Palestinians see rifts with Israel on peace draft
(Adds Olmert office statement on bank sale probe)
By Wafa Amr
RAMALLAH, West Bank, Oct 7 (Reuters) - Israeli and Palestinian negotiators are deeply divided over the content of a joint document they are drafting for next month's U.S.-sponsored statehood conference, Palestinian officials said on Sunday.
Israeli Prime Minister Ehud Olmert and Palestinian President Mahmoud Abbas, both weakened by internal crises, have avoided formal discussion of agenda issues in a series of pre-conference summits. They appointed top aides to find common ground instead. The teams, which were introduced last week, are expected to begin negotiations on Monday but their opening positions diverge dramatically, reflecting disputes between Olmert and Abbas on how to revive moribund peace talks, Palestinian officials said.
"We can say, ahead of the real discussions beginning between the negotiators, that there is no agreement on any issue yet," chief Palestinian negotiator Ahmed Qurie told Reuters.
A senior Abbas adviser involved in the talks said that the Palestinian president and Olmert "each gave his team different instructions about what type of document to work on".
The Palestinians want the joint document to address future borders and the fate of millions of their refugees and of Jerusalem -- "final-status" issues that Israel has long evaded, demanding the Palestinians first provide security guarantees.
But the sides have agreed that formal talks on Palestinian statehood will not begin until after the conference, which is expected in mid to late November in the Washington area. Until then, Israel wants to avoid a detailed discussion. "The joint statement will address core issues. In a general way, it will show the points of accord that we hope will be the basis of negotiations in the future," Olmert spokeswoman Miri Eisin said.
Briefing his cabinet ahead of its weekly meeting on Sunday, Olmert described unspecified "diplomatic moves" with the Palestinians as "inevitable" and said he would work towards achieving Israeli consensus for their implementation.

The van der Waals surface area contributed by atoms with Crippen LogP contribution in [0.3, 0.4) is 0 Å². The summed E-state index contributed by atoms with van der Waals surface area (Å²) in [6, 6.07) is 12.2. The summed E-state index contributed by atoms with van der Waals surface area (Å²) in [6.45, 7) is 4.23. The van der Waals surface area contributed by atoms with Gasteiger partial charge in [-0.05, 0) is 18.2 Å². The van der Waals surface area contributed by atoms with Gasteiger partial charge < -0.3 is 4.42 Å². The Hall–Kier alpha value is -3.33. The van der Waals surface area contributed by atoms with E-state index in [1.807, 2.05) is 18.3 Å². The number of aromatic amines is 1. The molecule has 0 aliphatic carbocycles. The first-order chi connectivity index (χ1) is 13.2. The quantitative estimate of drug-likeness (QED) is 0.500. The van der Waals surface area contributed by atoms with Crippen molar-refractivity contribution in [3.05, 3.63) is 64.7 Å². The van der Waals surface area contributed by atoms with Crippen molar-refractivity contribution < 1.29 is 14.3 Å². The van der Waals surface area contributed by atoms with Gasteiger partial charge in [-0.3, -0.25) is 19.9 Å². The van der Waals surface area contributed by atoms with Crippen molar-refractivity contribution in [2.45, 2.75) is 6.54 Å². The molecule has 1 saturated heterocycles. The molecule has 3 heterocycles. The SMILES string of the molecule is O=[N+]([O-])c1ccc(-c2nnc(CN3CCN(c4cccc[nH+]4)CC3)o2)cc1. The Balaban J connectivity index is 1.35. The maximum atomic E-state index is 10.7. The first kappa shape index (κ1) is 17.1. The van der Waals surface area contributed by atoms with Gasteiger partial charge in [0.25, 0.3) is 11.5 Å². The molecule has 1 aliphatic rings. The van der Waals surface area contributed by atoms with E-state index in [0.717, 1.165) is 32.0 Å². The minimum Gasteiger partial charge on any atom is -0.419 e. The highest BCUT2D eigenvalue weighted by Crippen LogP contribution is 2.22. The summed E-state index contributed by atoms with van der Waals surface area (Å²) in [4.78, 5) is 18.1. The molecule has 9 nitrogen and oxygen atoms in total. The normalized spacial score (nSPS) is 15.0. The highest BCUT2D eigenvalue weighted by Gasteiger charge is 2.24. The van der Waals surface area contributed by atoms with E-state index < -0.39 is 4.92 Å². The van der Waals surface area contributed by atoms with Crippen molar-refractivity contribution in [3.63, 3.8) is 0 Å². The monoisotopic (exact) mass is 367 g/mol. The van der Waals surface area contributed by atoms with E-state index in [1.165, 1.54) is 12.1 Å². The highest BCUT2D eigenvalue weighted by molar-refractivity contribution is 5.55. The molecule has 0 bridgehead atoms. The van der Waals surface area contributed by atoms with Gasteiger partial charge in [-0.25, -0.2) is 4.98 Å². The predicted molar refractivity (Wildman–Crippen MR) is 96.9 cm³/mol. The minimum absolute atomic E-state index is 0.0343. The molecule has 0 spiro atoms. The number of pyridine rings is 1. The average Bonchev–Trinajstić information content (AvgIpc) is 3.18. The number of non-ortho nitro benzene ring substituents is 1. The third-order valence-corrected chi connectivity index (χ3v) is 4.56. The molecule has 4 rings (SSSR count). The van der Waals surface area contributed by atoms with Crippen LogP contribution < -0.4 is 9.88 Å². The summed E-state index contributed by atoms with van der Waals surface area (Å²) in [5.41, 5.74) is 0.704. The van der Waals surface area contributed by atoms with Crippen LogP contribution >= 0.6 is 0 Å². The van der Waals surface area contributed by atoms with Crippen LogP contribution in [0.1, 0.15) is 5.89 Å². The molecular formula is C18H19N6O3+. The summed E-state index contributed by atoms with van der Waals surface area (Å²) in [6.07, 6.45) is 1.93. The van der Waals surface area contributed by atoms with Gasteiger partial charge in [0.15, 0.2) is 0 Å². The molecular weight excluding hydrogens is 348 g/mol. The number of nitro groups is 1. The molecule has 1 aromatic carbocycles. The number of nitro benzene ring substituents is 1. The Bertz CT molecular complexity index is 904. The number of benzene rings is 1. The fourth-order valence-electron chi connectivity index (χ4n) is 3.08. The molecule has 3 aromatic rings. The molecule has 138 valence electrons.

Olmert further invoked the "road map", a U.S.-backed peace plan from 2003 that conditioned the creation of a Palestinian state on a series of mutual confidence-building measures including a Palestinian crackdown on armed anti-Israel factions.
"Anything to do with implementing a (two-state) solution is predicated on making good on the road map, not just in terms of content but also of sequence," Olmert said in broadcast remarks.
Neither side met its road map requirements, and Abbas has been weakened by Hamas's takeover of the Gaza Strip in June. Hamas has called on Arab countries to boycott the conference.
Olmert saw his popularity sapped by last year's Lebanon war and would face opposition from rightist coalition partners to any handover of occupied West Bank land to the Palestinians.
He is also embroiled in a series of corruption scandals. Israeli police will question him on Tuesday and possibly on Thursday over the sale of a state-owned bank two years ago.
A statement issued by Olmert's office said he was confident that the investigation would "make clear that all the decisions he took in connection with the privatisation process of Bank Leumi were appropriate ... and that no fault would be found in (Olmert's) actions."
A Palestinian official said that the Israeli negotiating team wants the joint document to focus on the "nature" of the future Palestinian state, including that it be secular and have a stable economy, rather than on commitments required of Israel.
Middle East envoy Tony Blair, tasked with helping the Palestinians on economic and security issues, returns to the region on Monday for a five-day visit, his office said.
(Additional reporting by Adam Entous and Ori Lewis in Jerusalem)
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